Herman Cain Sex Scandal: Adultery Charge 'Worse' Than Sexual Harassment Claims?

Christians offer perspective on the sexual allegations against GOP presidential hopeful

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  • Herman Cain in Ohio
    (Photo: Reuters/John Sommers II)
    Republican presidential contender Herman Cain addresses campaign supporters during a campaign stop in Cincinnati, Ohio, November 30, 2011.
By Luiza Oleszczuk, Christian Post Reporter
December 1, 2011|10:13 am

Allegations of an extramarital affair with 45-year-old Ginger White, a resident of Atlanta, Ga., now threaten GOP candidate Herman Cain's presidential campaign, just as the businessman attempted a comeback from sexual harassment allegations from two other women. While vehemently denying the allegations, Cain, an ordained Baptist minister, announced this week that he is "reassessing" his campaign.

In the face of the possibility that he is indeed an adulterer, Cain's ethical conduct is being questioned by the Christian community.

Senior Pastor at First Baptist Church in Dallas, Robert Jeffress, who introduced Texas Gov. Rick Perry at the Value Voters Summit in October, told The Christian Post Wednesday that both adultery and sexual harassment represent unacceptable behavior. However, he added, the charge of adultery will, in his opinion, damage Cain's candidacy more than the sexual harassment charge for two reasons.

"First, the term 'sexual harassment' can refer to everything from a misinterpreted comment to pressuring a subordinate for sex. The specific sexual harassment charges against Cain appear ambiguous," Jeffress told CP in an email. "Second, unlike the harassment charges which have been unproven, the charge that Cain has engaged in a 13-year adulterous relationship with another woman appears to have more substance, especially given Cain's lawyer's early 'non-denial denial.' "

The so-called non-denial denial made by Cain's attorney, Lin Wood, was: "This appears to be an accusation of private, alleged consensual conduct between adults - a subject matter which is not a proper subject of inquiry by the media or the public. No individual, whether a public official, should be questioned about his or her private sexual life. The public's right to report has boundaries and most certainly those boundaries end outside of one’s bedroom door."

While some people may not be bothered by a consensual sexual affair between two adults, many Americans, including evangelical Christians, would be greatly troubled if it turns out that Cain violated the "[most] sacred vow a person can make," the pastor added.

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An expert on evangelical perspectives on marriage, Michael Fox, founder of "Marriage for Today," a radio show helping couples with marital problems, which he hosts together with his wife, Trisha, echoed that concern Wednesday.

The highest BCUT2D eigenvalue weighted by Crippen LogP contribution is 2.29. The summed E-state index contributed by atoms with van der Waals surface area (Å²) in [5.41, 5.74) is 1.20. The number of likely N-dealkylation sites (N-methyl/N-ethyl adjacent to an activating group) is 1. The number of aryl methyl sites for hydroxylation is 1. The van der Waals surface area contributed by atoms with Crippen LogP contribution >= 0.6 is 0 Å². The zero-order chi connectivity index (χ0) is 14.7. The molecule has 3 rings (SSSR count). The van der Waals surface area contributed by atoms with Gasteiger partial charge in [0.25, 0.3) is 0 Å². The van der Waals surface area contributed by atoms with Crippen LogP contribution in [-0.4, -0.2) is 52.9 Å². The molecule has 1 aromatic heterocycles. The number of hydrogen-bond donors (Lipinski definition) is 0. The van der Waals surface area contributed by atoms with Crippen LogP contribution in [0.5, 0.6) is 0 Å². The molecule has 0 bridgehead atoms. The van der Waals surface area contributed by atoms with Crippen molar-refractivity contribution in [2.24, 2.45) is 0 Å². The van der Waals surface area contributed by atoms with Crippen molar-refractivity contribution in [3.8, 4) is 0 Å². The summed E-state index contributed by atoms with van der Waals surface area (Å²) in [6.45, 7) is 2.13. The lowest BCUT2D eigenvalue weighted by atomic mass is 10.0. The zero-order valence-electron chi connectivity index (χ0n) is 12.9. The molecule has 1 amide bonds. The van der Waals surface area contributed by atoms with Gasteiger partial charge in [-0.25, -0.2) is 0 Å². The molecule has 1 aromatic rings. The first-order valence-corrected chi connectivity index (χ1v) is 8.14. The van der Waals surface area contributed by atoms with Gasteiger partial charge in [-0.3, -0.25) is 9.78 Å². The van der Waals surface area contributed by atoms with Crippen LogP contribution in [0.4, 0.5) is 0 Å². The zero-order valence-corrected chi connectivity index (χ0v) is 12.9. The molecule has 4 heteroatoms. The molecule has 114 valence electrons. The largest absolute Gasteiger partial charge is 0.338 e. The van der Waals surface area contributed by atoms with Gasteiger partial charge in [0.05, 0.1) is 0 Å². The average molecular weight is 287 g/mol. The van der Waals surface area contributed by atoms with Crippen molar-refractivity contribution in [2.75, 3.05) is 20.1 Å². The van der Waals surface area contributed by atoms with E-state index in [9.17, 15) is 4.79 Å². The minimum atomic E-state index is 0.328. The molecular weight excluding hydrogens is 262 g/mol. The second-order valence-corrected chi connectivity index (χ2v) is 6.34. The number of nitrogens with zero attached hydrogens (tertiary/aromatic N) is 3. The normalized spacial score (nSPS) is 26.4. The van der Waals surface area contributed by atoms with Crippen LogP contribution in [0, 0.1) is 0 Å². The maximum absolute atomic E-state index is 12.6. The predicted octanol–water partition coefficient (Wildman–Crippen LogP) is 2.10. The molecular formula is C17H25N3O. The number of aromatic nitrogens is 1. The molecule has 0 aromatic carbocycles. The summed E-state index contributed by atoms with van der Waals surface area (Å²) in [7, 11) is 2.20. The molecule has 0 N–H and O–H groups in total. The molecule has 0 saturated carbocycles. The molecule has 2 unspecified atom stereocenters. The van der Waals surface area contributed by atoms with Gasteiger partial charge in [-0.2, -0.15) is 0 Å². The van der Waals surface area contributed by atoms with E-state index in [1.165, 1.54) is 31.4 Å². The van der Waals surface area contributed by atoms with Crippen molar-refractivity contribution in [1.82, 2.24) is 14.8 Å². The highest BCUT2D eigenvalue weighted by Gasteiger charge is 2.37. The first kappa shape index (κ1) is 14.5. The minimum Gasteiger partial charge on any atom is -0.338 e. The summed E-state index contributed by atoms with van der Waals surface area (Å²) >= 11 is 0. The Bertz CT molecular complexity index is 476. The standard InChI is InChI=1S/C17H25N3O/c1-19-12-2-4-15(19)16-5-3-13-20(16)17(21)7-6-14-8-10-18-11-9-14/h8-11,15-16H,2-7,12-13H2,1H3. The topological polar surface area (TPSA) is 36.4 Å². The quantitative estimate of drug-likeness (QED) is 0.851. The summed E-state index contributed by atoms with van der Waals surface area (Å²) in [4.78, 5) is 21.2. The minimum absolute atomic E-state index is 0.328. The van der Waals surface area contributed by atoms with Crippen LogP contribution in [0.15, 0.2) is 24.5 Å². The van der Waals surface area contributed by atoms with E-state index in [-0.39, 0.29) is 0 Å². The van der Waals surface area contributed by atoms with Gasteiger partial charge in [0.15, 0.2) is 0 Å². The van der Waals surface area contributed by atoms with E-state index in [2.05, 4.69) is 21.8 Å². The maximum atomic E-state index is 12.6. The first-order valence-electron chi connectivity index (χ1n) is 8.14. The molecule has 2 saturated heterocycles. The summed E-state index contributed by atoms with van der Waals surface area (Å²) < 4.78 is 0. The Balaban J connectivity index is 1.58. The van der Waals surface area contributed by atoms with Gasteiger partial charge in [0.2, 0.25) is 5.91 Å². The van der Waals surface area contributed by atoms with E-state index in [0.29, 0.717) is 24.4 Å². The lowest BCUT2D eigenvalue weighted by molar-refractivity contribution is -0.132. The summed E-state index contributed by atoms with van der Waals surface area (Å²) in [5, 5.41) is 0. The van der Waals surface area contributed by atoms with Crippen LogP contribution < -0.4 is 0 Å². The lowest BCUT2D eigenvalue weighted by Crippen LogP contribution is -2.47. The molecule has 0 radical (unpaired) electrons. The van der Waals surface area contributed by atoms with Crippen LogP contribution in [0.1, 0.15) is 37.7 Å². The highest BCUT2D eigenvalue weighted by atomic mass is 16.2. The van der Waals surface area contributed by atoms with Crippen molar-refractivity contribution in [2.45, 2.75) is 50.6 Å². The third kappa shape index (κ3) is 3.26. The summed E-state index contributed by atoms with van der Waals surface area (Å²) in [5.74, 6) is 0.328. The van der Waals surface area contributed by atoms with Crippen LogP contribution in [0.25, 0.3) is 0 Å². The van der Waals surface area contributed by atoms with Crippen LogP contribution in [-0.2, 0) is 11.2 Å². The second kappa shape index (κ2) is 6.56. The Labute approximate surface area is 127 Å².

"When it comes to sexual harassment and adultery, we see two different worlds that can but not always collide," Fox told CP. "On the one hand, you have adultery. … It either happened or didn't happen. There are only a few narrow deviations of debate regarding this. Namely, online affairs, emotional infidelity and such like. And this topic alone demands untold amount of writing and delivery to help us as Christians that are married, yet fall into the continually increasing category of infidelity &mdash: yes even in the Church."

On the other hand there is sexual harassment, which, Fox claims, "is not so 'black and white,' " because it is a lot harder to define. The minister suggested that "the majority of today's allegations, from either sex, are in fact along the lines of political correctness [and] run amok."

"It is unfortunate in every level of the current allegations brought against Cain by a number of women. And while many on both sides bring up solid points to ponder - what we do know is that as Christians, even more &mdash: MARRIED Christians, we must follow yet more closely our own Bible's teaching when it comes to potential sexual harassment circumstances. First Thessalonians 5:22 clearly tells us to 'avoid the very appearance of evil,' " Fox wrote in an email to CP.

He added, "We have seen multiple times when Christian married leaders will often minister to another of the opposite sex in their office, close the door for privacy, and think nothing of it. For married Christians, it is imperative that we realize that we are in fact, 'giving place to the devil' (Eph. 4:27 KJV)."

"We can learn from Herman Cain many things, both good and bad &mdash not only that the power of the press has yet won again &mdash but that as married Christians, our lives are not [hidden] from others," he concluded. “And if we endeavor to keep our marriage paramount, than whatever we can do to preserve its sacredness, its importance, its presences in the lives of others &mdash that's what we need to do [sic]."

Some stoutly believe in Cain's innocence. A popular Christian blog "Faith in Action" posted an entry recently in which the author reminds readers: "It's critical to keep in mind the philosophy both Americans and Christians must adhere to: A person is innocent until proven guilty. The Bible has it as, 'One witness shall not rise against a man concerning any iniquity or any sin that he commits; by the mouth of two or three witnesses the matter shall be established.' "

Some supporters of the Georgia businessman created a Facebook group called "Christians for Herman Cain prayer group," which only has 11 "likes."

But others are more skeptical and less patient with Cain's handling of the scandal threatening his campaign, including some conservative women voters, as CP reported recently. Penny Nance, president of the conservative organization Concerned Women for America, is asking Cain to address the allegations.

Luiza.o@christianpost.com; @Luiza_CP (Twitter)
 

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